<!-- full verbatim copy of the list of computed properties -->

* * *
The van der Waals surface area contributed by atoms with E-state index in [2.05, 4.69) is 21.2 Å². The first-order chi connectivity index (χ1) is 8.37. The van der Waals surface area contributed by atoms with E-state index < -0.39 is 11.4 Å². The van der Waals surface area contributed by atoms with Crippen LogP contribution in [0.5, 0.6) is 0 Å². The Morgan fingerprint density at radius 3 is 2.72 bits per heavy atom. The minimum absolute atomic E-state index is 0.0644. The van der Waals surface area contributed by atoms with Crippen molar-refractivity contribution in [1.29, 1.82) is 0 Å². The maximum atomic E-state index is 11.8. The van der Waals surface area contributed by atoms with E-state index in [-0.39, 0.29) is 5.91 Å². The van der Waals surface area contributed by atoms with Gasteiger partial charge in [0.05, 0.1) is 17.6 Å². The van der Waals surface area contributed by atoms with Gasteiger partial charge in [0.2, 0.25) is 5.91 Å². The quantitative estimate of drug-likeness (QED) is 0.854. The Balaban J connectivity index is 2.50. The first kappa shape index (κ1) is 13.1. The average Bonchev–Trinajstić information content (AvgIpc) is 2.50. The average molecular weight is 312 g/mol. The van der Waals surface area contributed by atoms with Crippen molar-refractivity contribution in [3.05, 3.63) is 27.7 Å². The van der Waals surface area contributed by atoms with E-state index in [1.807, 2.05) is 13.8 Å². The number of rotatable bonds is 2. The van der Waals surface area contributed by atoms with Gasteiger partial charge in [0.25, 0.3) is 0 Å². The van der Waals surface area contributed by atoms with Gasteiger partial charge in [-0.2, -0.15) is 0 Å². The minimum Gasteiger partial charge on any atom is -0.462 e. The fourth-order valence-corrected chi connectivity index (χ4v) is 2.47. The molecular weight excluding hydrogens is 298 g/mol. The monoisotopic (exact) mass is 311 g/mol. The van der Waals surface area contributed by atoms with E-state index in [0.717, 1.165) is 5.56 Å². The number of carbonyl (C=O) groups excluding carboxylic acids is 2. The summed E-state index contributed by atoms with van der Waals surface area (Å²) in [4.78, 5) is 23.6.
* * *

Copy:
The van der Waals surface area contributed by atoms with E-state index in [2.05, 4.69) is 21.2 Å². The first-order chi connectivity index (χ1) is 8.37. The van der Waals surface area contributed by atoms with E-state index < -0.39 is 11.4 Å². The van der Waals surface area contributed by atoms with Crippen LogP contribution in [0.5, 0.6) is 0 Å². The Morgan fingerprint density at radius 3 is 2.72 bits per heavy atom. The minimum absolute atomic E-state index is 0.0644. The van der Waals surface area contributed by atoms with Crippen molar-refractivity contribution in [1.29, 1.82) is 0 Å². The maximum atomic E-state index is 11.8. The van der Waals surface area contributed by atoms with E-state index in [-0.39, 0.29) is 5.91 Å². The van der Waals surface area contributed by atoms with Gasteiger partial charge in [0.05, 0.1) is 17.6 Å². The van der Waals surface area contributed by atoms with Gasteiger partial charge in [0.2, 0.25) is 5.91 Å². The quantitative estimate of drug-likeness (QED) is 0.854. The Balaban J connectivity index is 2.50. The first kappa shape index (κ1) is 13.1. The average Bonchev–Trinajstić information content (AvgIpc) is 2.50. The average molecular weight is 312 g/mol. The van der Waals surface area contributed by atoms with Crippen molar-refractivity contribution in [3.05, 3.63) is 27.7 Å². The van der Waals surface area contributed by atoms with E-state index in [1.807, 2.05) is 13.8 Å². The number of rotatable bonds is 2. The van der Waals surface area contributed by atoms with Gasteiger partial charge in [0.25, 0.3) is 0 Å². The van der Waals surface area contributed by atoms with Gasteiger partial charge in [-0.2, -0.15) is 0 Å². The minimum Gasteiger partial charge on any atom is -0.462 e. The fourth-order valence-corrected chi connectivity index (χ4v) is 2.47. The molecular weight excluding hydrogens is 298 g/mol. The monoisotopic (exact) mass is 311 g/mol. The van der Waals surface area contributed by atoms with E-state index in [0.717, 1.165) is 5.56 Å². The number of carbonyl (C=O) groups excluding carboxylic acids is 2. The summed E-state index contributed by atoms with van der Waals surface area (Å²) in [4.78, 5) is 23.6.